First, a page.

French Pointing Dog

Breed Rating


Intelligence:
Trainability:
family friendly:
Dog friendly:
Watch/guard dog:
Affection / Dependance:
Energy:
Playfulness:
Exercise needed:
Space needed:
Aggressiveness:
Tendency to bark:
Grooming:
Aggressiveness:
Tendency to bark:
Grooming:

Breed Attributes

General

Breed group: Working    Type: Pure Breed    Talent: , , , ,

Physical

Size: Medium     Weight: 40-55 pounds     Fur length: Short    Ears: Flappy    Fur type: Straight    Fur Color: 3 Colors, Black & Brown, Dark Brown / Chocolate

ATTRIBUTES

Life Expectancy: 12-14 years    Rarity: Uncommon    Availability: Hard to find    Climate: Good for every climate.

Breed Details

General

The French Pointing Dog is one of the two hunting gun dog breeds from France that are popularly used in France. The term 'Braque Francais' effectively refers to two different breeds, one is Braque Francais, type Gascogne while the other is Braque Francais type Pyrenees. These hunting dogs are a type of gun dogs that point to game bird's location for hunters to hunt. The evolution of these two types is due to different needs of the hunters. One group wanted to keep the classic, heavy gundog of old times while on the other hand, another group wanted a lighter, faster and wider-ranging version of of the classic Braque that would be better equipped to hunt increasingly scarce game and to compete with other pointing breeds in the trials.

The Pyreneenian type French Pointing Dog is also known as Bourbonnais Pointer, Bourbonnais Pointing Dog, French Pointing Dog, and French Pointer. It is the variation of the old classic Braque and is lighter, and better equipped to hunt and consequently more popular among French people. It is a rustic dog breed that is sufficiently solid and well muscled while not being to heavy. It has a slightly round head with flat skull and convex muzzle. Nose is chest-nut coloured with wide nostrils. Eyes can be chest-nut brown or dark yellow. Droped ears are set slightly higher than eye levels. Naturally short tail is docked. The dog can achieve very fast speeds through powerful legs and nimble feet. The coat is short and fine and comes in chestnut or chestnut with white colour while fawn or chestnut spotting covers the body.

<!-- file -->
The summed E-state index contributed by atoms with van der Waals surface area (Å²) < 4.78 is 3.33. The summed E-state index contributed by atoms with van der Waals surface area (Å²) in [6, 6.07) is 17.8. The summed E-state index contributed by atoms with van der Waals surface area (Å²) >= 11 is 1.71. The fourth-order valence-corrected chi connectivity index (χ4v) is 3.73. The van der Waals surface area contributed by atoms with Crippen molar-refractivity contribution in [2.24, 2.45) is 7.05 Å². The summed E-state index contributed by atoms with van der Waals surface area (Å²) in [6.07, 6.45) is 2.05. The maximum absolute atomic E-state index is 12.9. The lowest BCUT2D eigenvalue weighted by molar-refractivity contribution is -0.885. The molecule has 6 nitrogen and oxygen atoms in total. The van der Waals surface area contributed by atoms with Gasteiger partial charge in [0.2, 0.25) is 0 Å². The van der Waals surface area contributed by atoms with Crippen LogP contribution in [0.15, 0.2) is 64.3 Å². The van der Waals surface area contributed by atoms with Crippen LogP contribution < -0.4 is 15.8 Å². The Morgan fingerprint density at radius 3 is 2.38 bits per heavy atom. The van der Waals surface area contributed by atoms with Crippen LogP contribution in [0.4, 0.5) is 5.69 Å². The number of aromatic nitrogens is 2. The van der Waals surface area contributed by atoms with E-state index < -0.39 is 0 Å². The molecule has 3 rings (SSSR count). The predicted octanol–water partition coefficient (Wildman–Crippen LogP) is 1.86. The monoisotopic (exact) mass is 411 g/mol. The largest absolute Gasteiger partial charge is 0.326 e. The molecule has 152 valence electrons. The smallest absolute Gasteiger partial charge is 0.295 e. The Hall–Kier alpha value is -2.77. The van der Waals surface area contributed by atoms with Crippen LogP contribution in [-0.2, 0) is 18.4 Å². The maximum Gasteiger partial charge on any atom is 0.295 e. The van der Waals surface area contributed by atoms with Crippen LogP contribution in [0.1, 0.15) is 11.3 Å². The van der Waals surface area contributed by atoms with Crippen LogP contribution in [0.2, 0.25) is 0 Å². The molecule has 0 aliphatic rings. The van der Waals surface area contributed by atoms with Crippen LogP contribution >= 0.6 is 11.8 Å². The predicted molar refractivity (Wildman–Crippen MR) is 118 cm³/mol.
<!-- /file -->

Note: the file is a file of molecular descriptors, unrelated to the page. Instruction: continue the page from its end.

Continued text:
This dog is hard working, well mannered and friendly to its family. Medium in size but big in character, the dog is an excellent hunter as well as a great family pet.

Color

According to breed standards, the coat color for French Pointing Dog is usually a brown and white roan or white with brown patches. The standard also permits what is effectively a tri-colored coat: chestnut brown marked with tan (above the eyes, at the lips, and on the legs).

Coat

The coat is short, fine and low maintenance.

Personality

A hard working and excellent hunter when on a job, the French Pointing Dog makes a great family pet when not hunting. It is one of the most popular dog breeds in France and one of the reasons is the ease of adaptability which this breed displays. A calm and even tempered dog when around its family, a wonderful playmate with children, the dog changes swiftly to an excellent hunter when on the hunt. It can also get along well with other dogs and pets. The breed is very obedient, gentle and submissive to its master. Eager to please, it is an easy to train dog. It is relatively relaxed and laid back when indoor but does need lots of physical activities. This versatile breed makes an excellent family companion for both hunters and non-hunters through its versatility.

Care

The shorter and finer coat is easy to maintain and does not need lots of grooming. A weekly brushing should be sufficient to keep the coat in good condition. Dogs that are housebound need not be bathed very often. However, a Pyrenean Pointer that has been hunting must be thoroughly examined for burrs and thorns that may have lodged in the paws of the dog. Likewise, ears must be cleaned and dried to prevent an infection from developing.

Training

Intelligent and obedient, this eager to please breed is very trainable. Training should be done in a gentle yet firm manner.

Activity

Though the dog is relatively inactive indoors, it does need lots of physical activity. A daily walk is a must along with sufficient play and running time in an open and secure area. The dog would ideally need a house with a large yard otherwise, the owner should take it for walking twice a day.

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